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Electronic Frontier Foundation

Protecting Rights and Promoting Freedom on the Electronic Frontier www.eff.org


AT&T Whistleblower Mark Klein:

Reject Amnesty for Telecoms


For about five years, the Bush administration’s National
Security Agency, with the help of the country’s largest
telecommunications companies, has been collecting your
email, accumulating information on your web brows-
ing, and gathering details about your Internet activity, all
without warrants and in violation of the U.S. Constitution
and several federal and state laws. Even after the program
was exposed by The New York Times in December 2005
Mark Klein is a former
President Bush and other government officials consistently AT&T telecommunications
defended the NSA’s activities, insisting that the NSA only technician who has come
collects communications into or from the United States forward to provide evidence
where one party to the communication is someone they of the company’s illegal col-
believe to be a member of al Qaeda or an associated terror- laboration with the NSA.
ist organization.
But these claims are not true. I know they are not true be-
cause I have first-hand knowledge of the clandestine collaboration between one giant telecommu-
nications company and the NSA to facilitate the most comprehensive spying program in history.
I have seen the NSA’s vacuum cleaner surveillance infrastructure with my own eyes. It is a vast,
government-sponsored warrantless spying program.
For over 22 years, I worked as a technician for AT&T. While working in San Francisco in 2002,
I learned that a management-level technician, with AT&T’s knowledge, had been cleared by the
NSA to work on a special but secret project: the installation and maintenance of Internet equip-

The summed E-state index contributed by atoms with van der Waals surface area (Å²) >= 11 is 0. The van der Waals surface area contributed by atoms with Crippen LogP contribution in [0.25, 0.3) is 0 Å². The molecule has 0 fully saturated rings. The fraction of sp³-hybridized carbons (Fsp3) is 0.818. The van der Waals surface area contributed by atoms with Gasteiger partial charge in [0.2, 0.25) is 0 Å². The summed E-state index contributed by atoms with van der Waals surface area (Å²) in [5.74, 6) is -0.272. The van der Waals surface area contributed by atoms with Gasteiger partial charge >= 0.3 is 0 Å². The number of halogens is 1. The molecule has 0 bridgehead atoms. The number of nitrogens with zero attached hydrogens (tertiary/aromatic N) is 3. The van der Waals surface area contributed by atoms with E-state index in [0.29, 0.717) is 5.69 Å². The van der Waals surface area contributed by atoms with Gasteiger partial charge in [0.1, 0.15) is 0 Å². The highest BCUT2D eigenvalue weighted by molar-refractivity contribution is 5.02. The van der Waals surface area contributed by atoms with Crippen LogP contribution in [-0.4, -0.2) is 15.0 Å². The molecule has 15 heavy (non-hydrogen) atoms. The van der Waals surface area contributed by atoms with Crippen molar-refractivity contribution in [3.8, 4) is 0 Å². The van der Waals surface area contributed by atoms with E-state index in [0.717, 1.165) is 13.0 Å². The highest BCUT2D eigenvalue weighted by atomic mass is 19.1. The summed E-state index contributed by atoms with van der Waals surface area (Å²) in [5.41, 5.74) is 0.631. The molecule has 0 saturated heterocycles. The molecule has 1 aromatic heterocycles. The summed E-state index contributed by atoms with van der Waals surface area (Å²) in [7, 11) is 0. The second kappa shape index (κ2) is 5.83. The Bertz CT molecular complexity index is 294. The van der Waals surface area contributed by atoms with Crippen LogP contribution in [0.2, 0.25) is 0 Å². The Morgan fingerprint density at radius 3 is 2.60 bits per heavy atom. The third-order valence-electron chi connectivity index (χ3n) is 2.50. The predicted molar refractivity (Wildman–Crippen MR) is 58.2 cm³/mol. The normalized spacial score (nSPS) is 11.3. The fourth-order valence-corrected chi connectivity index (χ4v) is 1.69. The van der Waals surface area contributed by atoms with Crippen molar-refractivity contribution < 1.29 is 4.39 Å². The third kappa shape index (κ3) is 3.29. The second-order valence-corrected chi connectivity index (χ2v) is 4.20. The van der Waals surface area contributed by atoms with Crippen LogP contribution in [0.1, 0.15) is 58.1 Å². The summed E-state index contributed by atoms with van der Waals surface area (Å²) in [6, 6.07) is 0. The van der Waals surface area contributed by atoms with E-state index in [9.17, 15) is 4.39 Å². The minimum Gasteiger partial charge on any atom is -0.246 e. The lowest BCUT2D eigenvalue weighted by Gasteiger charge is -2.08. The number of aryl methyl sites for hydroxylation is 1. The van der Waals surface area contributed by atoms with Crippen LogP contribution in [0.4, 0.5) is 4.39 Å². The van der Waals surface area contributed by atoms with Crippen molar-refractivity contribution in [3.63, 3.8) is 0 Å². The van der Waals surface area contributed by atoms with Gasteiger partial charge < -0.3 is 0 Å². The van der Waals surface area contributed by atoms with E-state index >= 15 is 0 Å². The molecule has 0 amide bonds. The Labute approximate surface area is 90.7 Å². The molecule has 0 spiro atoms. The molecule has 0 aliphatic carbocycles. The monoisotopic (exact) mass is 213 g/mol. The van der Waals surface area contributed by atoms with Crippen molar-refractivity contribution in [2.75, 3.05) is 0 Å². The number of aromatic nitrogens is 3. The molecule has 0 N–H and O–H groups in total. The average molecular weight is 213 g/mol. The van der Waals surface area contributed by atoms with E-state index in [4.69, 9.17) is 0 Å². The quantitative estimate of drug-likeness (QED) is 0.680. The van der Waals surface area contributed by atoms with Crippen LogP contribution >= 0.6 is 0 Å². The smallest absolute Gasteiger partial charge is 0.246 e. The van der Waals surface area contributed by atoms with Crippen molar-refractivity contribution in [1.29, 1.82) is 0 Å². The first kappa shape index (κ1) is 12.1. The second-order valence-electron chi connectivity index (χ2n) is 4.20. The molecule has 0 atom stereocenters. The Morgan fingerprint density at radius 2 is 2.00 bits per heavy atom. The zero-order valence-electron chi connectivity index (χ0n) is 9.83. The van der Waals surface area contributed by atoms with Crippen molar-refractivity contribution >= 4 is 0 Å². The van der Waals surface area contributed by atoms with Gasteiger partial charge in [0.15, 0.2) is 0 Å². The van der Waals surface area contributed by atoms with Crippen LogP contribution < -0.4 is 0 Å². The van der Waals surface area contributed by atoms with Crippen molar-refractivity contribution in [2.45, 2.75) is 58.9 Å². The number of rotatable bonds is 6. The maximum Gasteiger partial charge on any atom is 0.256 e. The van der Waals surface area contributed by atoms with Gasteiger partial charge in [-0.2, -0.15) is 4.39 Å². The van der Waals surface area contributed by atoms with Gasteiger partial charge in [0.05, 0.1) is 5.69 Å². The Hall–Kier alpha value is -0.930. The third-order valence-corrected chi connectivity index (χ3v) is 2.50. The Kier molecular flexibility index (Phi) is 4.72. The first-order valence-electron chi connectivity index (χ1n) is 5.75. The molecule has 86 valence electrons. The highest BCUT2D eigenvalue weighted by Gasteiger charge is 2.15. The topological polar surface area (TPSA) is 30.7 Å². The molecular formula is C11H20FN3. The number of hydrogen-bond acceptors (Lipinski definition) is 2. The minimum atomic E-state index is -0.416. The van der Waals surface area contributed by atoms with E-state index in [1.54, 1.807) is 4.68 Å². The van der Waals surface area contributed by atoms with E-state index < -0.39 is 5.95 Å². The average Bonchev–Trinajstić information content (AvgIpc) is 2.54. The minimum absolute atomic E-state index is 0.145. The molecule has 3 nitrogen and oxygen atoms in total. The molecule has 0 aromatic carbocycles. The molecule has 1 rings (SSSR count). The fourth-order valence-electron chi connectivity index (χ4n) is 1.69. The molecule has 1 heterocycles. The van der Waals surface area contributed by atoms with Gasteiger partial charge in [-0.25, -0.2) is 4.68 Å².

ment in a newly-constructed, secure room in AT&T’s central office in San Francisco. Other than
the NSA-cleared technician, no employees were allowed in that room. In October 2003 I was
transferred to that office, and was in particular assigned to oversee AT&T’s Internet operations.
As part of my duties, I was required to connect circuits carrying Internet data to optical “splitters,”
which made a copy of the light signal. But the “splitters” weakened the light signal, causing prob-
lems I had to troubleshoot. After examining engineering documents given to the technicians which
showed the connections of the splitters, I discovered that they were hard-wired to the secret NSA
room.
In short, an exact copy of all Internet traffic that flowed through critical AT&T cables—emails,
documents, pictures, web browsing, Voice-Over-Internet phone conservations, everything—was
being diverted to equipment inside the secret room. In addition the documents reveal the techno-
logical gear used in their secret project, including a highly-sophisticated search component capable
of quickly sifting through huge amounts of digital data (including text, voice and images) in real
time according to pre-programmed criteria.
It’s important to understand that the Internet links which were connected to the splitter contained
not just foreign communications but vast amounts of domestic traffic, all mixed together. Further-
more, the splitter has no selective abilities—it’s just a dumb device which copies everything to the
secret room. And the links going through the splitter are AT&T’s physical connections to many
other Internet providers (e.g., Sprint, Qwest, Global Crossing, Cable & Wireless, and the critical
West Coast Internet Exchange Point known as Mae West). Since these networks are intercon-
nected, the government surveillance affects not only AT&T customers but everyone else—millions
of Americans.
I also discovered in my conversations with other technicians that other “secret rooms” were estab-
lished in Seattle, San Jose, Los Angeles and San Diego. One of the documents I obtained also men-
tions Atlanta, and the clear inference in the logic of this setup, and the language of the documents,
is that there are other such rooms across the country to complete the coverage—possibly 15 to 20
or more.
So when reports of the government’s extensive wiretapping program surfaced in December 2005,
after I had left AT&T, I realized two things: First, that I had been a witness to a massive spying
effort that violated the rights of millions of Americans; and second, that the government was not
telling the public the truth about the extent of their unconstitutional invasion of privacy. In the
spring of 2006 I became a witness for the Electronic Frontier Foundation’s lawsuit against AT&T.
And the New York Times (April 13, 2006) reported that four independent technical experts who
examined the AT&T documents “all said that the documents showed that AT&T had an agree-
ment with the federal government to systematically gather information flowing on the Internet.”

Electronic Frontier Foundation www.eff.org


Contacts: Kevin Bankston of EFF at (415) 748-8126 or Adam Eisgrau (202) 215-6884